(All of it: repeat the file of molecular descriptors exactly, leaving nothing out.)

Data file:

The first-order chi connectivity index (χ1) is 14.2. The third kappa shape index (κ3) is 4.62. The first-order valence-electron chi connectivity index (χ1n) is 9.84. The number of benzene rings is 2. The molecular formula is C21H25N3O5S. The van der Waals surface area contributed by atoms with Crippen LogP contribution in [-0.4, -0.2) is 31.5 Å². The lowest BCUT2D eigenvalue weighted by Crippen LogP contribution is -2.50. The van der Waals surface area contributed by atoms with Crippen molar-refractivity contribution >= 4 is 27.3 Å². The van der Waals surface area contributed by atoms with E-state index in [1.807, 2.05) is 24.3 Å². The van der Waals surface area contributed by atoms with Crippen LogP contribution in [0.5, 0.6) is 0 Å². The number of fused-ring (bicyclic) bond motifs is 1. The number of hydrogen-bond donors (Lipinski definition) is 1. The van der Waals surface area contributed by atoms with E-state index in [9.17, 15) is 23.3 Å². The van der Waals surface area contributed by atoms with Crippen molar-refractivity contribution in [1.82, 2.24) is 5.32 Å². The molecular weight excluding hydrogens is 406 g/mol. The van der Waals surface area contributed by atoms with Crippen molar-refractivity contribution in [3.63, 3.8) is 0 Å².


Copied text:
The first-order chi connectivity index (χ1) is 14.2. The third kappa shape index (κ3) is 4.62. The first-order valence-electron chi connectivity index (χ1n) is 9.84. The number of benzene rings is 2. The molecular formula is C21H25N3O5S. The van der Waals surface area contributed by atoms with Crippen LogP contribution in [-0.4, -0.2) is 31.5 Å². The lowest BCUT2D eigenvalue weighted by Crippen LogP contribution is -2.50. The van der Waals surface area contributed by atoms with Crippen molar-refractivity contribution >= 4 is 27.3 Å². The van der Waals surface area contributed by atoms with E-state index in [1.807, 2.05) is 24.3 Å². The van der Waals surface area contributed by atoms with Crippen LogP contribution in [0.5, 0.6) is 0 Å². The number of fused-ring (bicyclic) bond motifs is 1. The number of hydrogen-bond donors (Lipinski definition) is 1. The van der Waals surface area contributed by atoms with E-state index in [9.17, 15) is 23.3 Å². The van der Waals surface area contributed by atoms with Crippen molar-refractivity contribution in [1.82, 2.24) is 5.32 Å². The molecular weight excluding hydrogens is 406 g/mol. The van der Waals surface area contributed by atoms with Crippen molar-refractivity contribution in [3.63, 3.8) is 0 Å².